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I haven’t posted anything in a while because it was the end of the quarter and, even without any classwork to speak of, I had to get a few components of my research together before spring break. And now I’m on break, so I’m having trouble putting together the energy to concoct a proper post. However, there are four other posts that I found semi-recently that I was so very fond of that I had to share them with you all.

The first is Mark Liberman’s Language Log post “Teaching Zombie Rules“, which offers a potential answer to the problem I find myself in quite a lot: how should one deal with grammar rules that aren’t really rules?  Sure, it’s an easy question once you’re a professor or even a grad student.  I use the grammar that I believe to be best justified, and if anyone tells me I’m wrong, I present the facts that back up my usage.  If a pedant insists I’m wrong, it doesn’t matter, because they don’t hold any power over me.  But what if you’re a student preparing for a grammar test that includes zombie rules (the SAT, for instance)?  Even worse, what if you’re a tutor preparing someone else for a grammar test?  How do you teach a rule you know to be wrong?  Liberman’s answer is great, in part because it recasts the problem in terms of audience design.

The second is this year’s Grammar Day post from John at Bradshaw of the Future.  John points out that all these grammar points that we all care so much about are just insignificant pieces of the whole.  The core of English (or any other language’s) grammar is essentially the same across all its users.  A few people saying “between you and I” isn’t going to change the fact that English is an Subject-Verb-Object language or that it has singular and plural morphology, but not dual morphology (as in American Sign Language).  This is why you shouldn’t get up in arms about the horrendous English these kids today speak — virtually everything they say is grammatically correct anyway.  (John has a history of good Grammar Day posts; last year’s was a gem as well.)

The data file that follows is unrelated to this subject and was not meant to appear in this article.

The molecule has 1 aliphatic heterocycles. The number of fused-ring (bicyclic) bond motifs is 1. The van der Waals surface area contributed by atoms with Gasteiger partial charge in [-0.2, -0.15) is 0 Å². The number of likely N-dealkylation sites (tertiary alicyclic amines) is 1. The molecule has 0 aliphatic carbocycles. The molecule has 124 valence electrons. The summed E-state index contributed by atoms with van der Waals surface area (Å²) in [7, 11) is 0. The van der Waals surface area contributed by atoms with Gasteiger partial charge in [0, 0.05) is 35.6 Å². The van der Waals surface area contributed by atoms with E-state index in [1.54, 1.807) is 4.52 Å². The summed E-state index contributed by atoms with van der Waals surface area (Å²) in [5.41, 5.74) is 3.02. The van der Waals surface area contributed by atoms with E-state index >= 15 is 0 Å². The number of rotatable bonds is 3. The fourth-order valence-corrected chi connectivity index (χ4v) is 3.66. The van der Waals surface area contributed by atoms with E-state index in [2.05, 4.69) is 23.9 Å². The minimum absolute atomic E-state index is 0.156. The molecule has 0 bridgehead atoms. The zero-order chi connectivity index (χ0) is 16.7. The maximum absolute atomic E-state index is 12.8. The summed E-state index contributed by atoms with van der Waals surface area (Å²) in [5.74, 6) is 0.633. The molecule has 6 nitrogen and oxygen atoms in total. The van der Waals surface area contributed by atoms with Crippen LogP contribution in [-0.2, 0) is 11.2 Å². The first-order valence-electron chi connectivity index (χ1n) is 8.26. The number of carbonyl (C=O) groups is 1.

The last is a two-pack: Arnold Zwicky’s Grammar Day post from last year on Language Log, and this year’s version on his own blog.  There’re a lot of good points in these posts, but I’m just going to mention the minor one that prescriptivists have this infuriating tendency to constantly couch their opinions in light absurdity so that when someone complains that their beliefs are ill-founded, they can point to the absurd part and saying “Can’t you tell I’m joking?!?!?”  It’s like when you’re talking to someone about their spouse and they growl, “Sometimes I just want to wring his/her neck,” and then after they stare into the middle distance for a second, they sort of chuckle.  Sure, they’re probably chuckling about the absurdity of the statement, but then again, you have to wonder if they were if they were really chuckling at the mental image.  So too with prescriptivists; I think they think they’re joking, but having dealt with them and occasionally incurred their wrath, I’m not so sure they are.

I hope you enjoy those links as much as I did.

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A lot of people make claims about what "good English" is. Much of what they say is flim-flam, and this blog aims to set the record straight. Its goal is to explain the motivations behind the real grammar of English and to debunk ill-founded claims about what is grammatical and what isn't. Somehow, this was enough to garner a favorable mention in the Wall Street Journal.

About Me

I'm Gabe Doyle, currently a postdoctoral scholar in the Language and Cognition Lab at Stanford University. Before that, I got a doctorate in linguistics from UC San Diego and a bachelor's in math from Princeton.

In my research, I look at how humans manage one of their greatest learning achievements: the acquisition of language. I build computational models of how people can learn language with cognitively-general processes and as few presuppositions as possible. Currently, I'm working on models for acquiring phonology and other constraint-based aspects of cognition.

I also examine how we can use large electronic resources, such as Twitter, to learn about how we speak to each other. Some of my recent work uses Twitter to map dialect regions in the United States.

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